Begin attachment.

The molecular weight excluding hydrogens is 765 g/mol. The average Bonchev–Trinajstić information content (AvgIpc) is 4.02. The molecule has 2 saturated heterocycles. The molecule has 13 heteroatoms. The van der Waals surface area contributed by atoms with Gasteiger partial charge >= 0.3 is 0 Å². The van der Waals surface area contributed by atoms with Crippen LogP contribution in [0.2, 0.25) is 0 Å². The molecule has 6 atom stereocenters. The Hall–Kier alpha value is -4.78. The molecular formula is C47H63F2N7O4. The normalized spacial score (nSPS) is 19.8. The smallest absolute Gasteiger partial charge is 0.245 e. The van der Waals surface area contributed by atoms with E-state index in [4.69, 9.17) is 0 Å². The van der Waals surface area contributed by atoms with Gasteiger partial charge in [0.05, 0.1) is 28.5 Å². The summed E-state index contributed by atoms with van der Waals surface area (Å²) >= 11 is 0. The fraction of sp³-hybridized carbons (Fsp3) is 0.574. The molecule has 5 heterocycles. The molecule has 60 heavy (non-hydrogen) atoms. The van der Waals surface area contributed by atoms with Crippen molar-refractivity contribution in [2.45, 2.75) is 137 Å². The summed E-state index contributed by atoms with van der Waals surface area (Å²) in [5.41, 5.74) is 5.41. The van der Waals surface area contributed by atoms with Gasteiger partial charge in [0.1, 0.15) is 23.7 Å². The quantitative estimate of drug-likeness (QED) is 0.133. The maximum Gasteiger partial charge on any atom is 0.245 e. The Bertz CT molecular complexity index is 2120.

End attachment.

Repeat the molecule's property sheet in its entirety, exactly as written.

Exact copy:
The molecular weight excluding hydrogens is 765 g/mol. The average Bonchev–Trinajstić information content (AvgIpc) is 4.02. The molecule has 2 saturated heterocycles. The molecule has 13 heteroatoms. The van der Waals surface area contributed by atoms with Gasteiger partial charge >= 0.3 is 0 Å². The van der Waals surface area contributed by atoms with Crippen LogP contribution in [0.2, 0.25) is 0 Å². The molecule has 6 atom stereocenters. The Hall–Kier alpha value is -4.78. The molecular formula is C47H63F2N7O4. The normalized spacial score (nSPS) is 19.8. The smallest absolute Gasteiger partial charge is 0.245 e. The van der Waals surface area contributed by atoms with E-state index in [4.69, 9.17) is 0 Å². The van der Waals surface area contributed by atoms with Gasteiger partial charge in [0.05, 0.1) is 28.5 Å². The summed E-state index contributed by atoms with van der Waals surface area (Å²) >= 11 is 0. The fraction of sp³-hybridized carbons (Fsp3) is 0.574. The molecule has 5 heterocycles. The molecule has 60 heavy (non-hydrogen) atoms. The van der Waals surface area contributed by atoms with Crippen molar-refractivity contribution in [2.45, 2.75) is 137 Å². The summed E-state index contributed by atoms with van der Waals surface area (Å²) in [5.41, 5.74) is 5.41. The van der Waals surface area contributed by atoms with Gasteiger partial charge in [0.1, 0.15) is 23.7 Å². The quantitative estimate of drug-likeness (QED) is 0.133. The maximum Gasteiger partial charge on any atom is 0.245 e. The Bertz CT molecular complexity index is 2120.